Only one month after Michael Griffin traveled to Capitol Hill for his
Senate confirmation hearing, he was back as the new Administrator of
NASA to testify on the agency's FY 2006 budget request. Griffin was
the sole witness at this first hearing of the newly-established Senate
Commerce, Justice, Science Appropriations Subcommittee, chaired by Richard
This was a good hearing for Administrator Griffin, and more broadly,
the larger space community. Praised for his academic credentials as
well as his many years at NASA, Griffin's low-key, but straight-forward
approach quickly established a good relationship with Shelby, Ranking
Member Barbara Mikulski (D-MD), Senate Appropriations Committee Chairman
Thad Cochran (R-MS) and Kay Bailey Hutchison (R-TX). While the senators
sat on one side of podium and Griffin on the other, it was very evident
that they shared common ground: deep interest in seeing NASA complete
its projects and then realign its vision toward the Moon and Mars, as
well as realization that the agency is working with a very tight budget.
This was also the first hearing to observe the dynamics of the interaction
between Chairman Shelby and Ranking Member Mikulski. Ideologically,
the senators' composite liberal and conservative scores (as determined
by a policy publication) are almost mirror opposites. Despite these
differences, Mikulski took several minutes describing what she called
their long and congenial history, explaining that they both started
their congressional careers on the same House committee. She spoke of
their mutual work as Senate appropriators and described Shelby as "a
good friend," saying she looked forward to building upon their
relationship. Reflecting on Shelby's opening statement, Mikulski said
"those are also my priorities," and spoke of their "parallel
Shelby started the hearing by declaring "I am excited by the opportunities
that lay ahead with the [Moon/Mars] exploration vision at NASA. However,
there are fiscal realities that, like it or not, may affect the vision.
That is what we deal with on our Committee, and I believe it is one
of the difficulties you will face as the NASA administrator having
to balance NASA's limited resources with its programs and requirements."
These senators are going to play a very large role in determining NASA's
FY 2006 budget. So what was on their minds? One issue that was cited
repeatedly was the four-year gap between the decommissioning of the
space shuttle in 2010 and the first scheduled manned flight of a new
Crew Exploration Vehicle (CEV) in 2014. No one is happy about this "unacceptable"
gap, and the senators listened with keen interest to Griffin's intention
to release a plan in mid-July that would speed up CEV deployment. Despite
a strong suggestion from Hutchison that NASA might be forced to keep
flying the shuttle after 2010, Griffin reiterated that he did not want
to delay the decommissioning date, saying "we must get it [the
shuttle] behind us." "I want to retire it" before there
is a chance for another shuttle accident, he said.
The senators also had great concern about completing the space station,
with no one suggesting that there was any alternative to doing so. But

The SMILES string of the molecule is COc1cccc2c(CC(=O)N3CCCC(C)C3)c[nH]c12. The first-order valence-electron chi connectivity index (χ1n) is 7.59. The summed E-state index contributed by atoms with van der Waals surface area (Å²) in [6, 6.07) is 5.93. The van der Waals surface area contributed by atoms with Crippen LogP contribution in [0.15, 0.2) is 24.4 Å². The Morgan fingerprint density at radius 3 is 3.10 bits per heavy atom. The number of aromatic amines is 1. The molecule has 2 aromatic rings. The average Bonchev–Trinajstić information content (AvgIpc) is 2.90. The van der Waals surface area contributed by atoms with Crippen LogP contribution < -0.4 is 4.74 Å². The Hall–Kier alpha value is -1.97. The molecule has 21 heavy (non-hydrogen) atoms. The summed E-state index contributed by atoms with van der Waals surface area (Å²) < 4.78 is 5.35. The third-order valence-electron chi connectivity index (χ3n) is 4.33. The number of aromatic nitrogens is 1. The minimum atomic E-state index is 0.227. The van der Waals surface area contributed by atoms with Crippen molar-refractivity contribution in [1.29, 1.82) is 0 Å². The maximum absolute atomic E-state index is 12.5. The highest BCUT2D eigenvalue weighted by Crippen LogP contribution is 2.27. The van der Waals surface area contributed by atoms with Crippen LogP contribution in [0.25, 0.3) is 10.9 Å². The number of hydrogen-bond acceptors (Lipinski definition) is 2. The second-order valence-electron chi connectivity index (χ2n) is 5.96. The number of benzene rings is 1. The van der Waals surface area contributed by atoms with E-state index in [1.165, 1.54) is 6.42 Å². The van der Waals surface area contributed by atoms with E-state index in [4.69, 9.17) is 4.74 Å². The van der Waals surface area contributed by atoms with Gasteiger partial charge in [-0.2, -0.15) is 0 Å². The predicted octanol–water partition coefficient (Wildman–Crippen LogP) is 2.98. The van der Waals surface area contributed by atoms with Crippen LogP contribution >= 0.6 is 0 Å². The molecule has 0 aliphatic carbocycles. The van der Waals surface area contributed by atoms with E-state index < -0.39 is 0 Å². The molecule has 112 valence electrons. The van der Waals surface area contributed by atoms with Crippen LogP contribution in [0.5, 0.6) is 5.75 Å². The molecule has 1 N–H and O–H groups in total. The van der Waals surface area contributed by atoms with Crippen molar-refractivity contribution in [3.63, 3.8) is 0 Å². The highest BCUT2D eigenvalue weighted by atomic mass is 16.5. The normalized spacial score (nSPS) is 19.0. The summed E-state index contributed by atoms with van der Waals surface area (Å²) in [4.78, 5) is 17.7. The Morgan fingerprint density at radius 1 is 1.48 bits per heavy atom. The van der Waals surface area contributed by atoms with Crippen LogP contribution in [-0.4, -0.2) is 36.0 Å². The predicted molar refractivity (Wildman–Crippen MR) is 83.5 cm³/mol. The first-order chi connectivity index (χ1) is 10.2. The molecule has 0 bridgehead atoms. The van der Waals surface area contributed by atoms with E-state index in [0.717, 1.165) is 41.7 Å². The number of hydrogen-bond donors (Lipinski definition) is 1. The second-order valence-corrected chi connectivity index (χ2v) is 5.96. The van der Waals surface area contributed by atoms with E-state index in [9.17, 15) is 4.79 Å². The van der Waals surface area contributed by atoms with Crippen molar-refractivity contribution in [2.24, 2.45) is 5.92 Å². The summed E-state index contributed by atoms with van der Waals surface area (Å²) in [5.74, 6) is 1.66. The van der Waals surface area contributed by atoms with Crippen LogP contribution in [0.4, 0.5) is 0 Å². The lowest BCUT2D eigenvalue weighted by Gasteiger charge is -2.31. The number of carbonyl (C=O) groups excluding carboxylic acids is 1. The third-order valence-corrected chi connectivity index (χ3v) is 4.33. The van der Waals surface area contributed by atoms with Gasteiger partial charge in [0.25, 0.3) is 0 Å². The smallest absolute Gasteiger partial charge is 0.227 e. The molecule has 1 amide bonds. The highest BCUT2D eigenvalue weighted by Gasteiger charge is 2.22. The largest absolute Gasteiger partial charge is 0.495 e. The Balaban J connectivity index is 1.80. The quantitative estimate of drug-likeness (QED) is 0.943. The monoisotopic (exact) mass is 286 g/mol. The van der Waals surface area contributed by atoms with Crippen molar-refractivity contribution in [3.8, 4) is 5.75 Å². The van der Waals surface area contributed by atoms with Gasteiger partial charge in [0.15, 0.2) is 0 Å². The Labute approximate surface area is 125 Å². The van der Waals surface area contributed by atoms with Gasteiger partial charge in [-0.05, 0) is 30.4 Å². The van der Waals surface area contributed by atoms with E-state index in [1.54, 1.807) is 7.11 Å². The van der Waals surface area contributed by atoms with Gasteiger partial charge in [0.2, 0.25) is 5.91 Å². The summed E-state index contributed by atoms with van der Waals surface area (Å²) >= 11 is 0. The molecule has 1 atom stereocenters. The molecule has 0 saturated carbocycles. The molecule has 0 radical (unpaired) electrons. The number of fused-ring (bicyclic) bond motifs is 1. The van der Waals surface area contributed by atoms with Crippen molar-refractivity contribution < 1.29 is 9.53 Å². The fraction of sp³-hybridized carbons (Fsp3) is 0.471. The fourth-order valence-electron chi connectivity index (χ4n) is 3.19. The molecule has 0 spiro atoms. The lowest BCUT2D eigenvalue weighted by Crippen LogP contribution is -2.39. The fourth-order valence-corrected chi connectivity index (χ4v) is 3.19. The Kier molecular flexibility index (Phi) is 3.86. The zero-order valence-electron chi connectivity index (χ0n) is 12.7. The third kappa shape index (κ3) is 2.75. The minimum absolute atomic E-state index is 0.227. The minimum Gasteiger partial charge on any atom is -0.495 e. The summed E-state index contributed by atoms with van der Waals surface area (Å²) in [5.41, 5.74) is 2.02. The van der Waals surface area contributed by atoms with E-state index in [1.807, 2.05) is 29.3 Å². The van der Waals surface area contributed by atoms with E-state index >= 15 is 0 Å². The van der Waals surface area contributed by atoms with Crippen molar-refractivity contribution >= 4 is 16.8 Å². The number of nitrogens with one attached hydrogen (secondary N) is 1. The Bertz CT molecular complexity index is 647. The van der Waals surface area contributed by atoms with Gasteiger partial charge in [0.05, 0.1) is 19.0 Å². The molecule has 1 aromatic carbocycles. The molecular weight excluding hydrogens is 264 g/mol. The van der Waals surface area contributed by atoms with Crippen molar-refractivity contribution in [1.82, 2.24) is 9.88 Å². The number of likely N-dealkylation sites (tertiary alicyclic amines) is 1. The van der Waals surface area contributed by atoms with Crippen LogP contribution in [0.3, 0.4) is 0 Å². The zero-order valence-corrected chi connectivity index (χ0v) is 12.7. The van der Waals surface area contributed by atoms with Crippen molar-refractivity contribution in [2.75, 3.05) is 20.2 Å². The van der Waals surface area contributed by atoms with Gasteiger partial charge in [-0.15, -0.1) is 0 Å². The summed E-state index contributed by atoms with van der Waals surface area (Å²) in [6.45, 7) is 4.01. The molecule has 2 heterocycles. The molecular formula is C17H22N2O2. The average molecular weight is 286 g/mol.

there was recognition and perhaps some worry that the shuttle fleet
and crews would have a very tight and aggressive schedule to finish
the station (involving perhaps five or six flights during some years).
Griffin told the senators that he was prepared to adopt a strategy that
would postpone, but not cancel, some on-board scientific research if
that was what was required to get the station built.
Several senators, notably Mikulski, asked pointed questions about servicing
the Hubble Space Telescope. "I have committed to reexamine"
the feasibility of a Hubble mission, Griffin told the subcommittee.
Griffin does not support a robotic mission, saying "I think we
need to get off that page." His approach seems to be based on his
contention that with the return-to-flight shuttle work that "we
have a new vehicle." Griffin intends to assess the first two shuttle
flights and to then make a decision. Also of issue were suggested cuts
in Earth Science research. Griffin told the senators that the concerns
of the science community had been heard, and NASA was reexamining its
portfolio. Regarding science spending generally, Griffin declared that
NASA "would not cut science to fund manned space flight,"
and that needed money would have to come from within the manned space
Also discussed at this hearing was NASA's future workforce. Shelby
raised this early in the hearing when he told Griffin, "do not
forget that the missions of tomorrow will not be possible if there are
no scientists and engineers being developed today. This is a serious
issue that must be addressed in order to ensure that future exploration
in space can occur."
This first hearing was quite upbeat with positive interactions on both
sides of the witness table. The difficulty lies ahead: as Griffin told
the senators, "NASA cannot afford everything that is on its plate
today." Deciding what to take off that plate in the coming months
is going to be a challenge of the first order for NASA Administrator
Griffin and the appropriators and authorizers on Capitol Hill.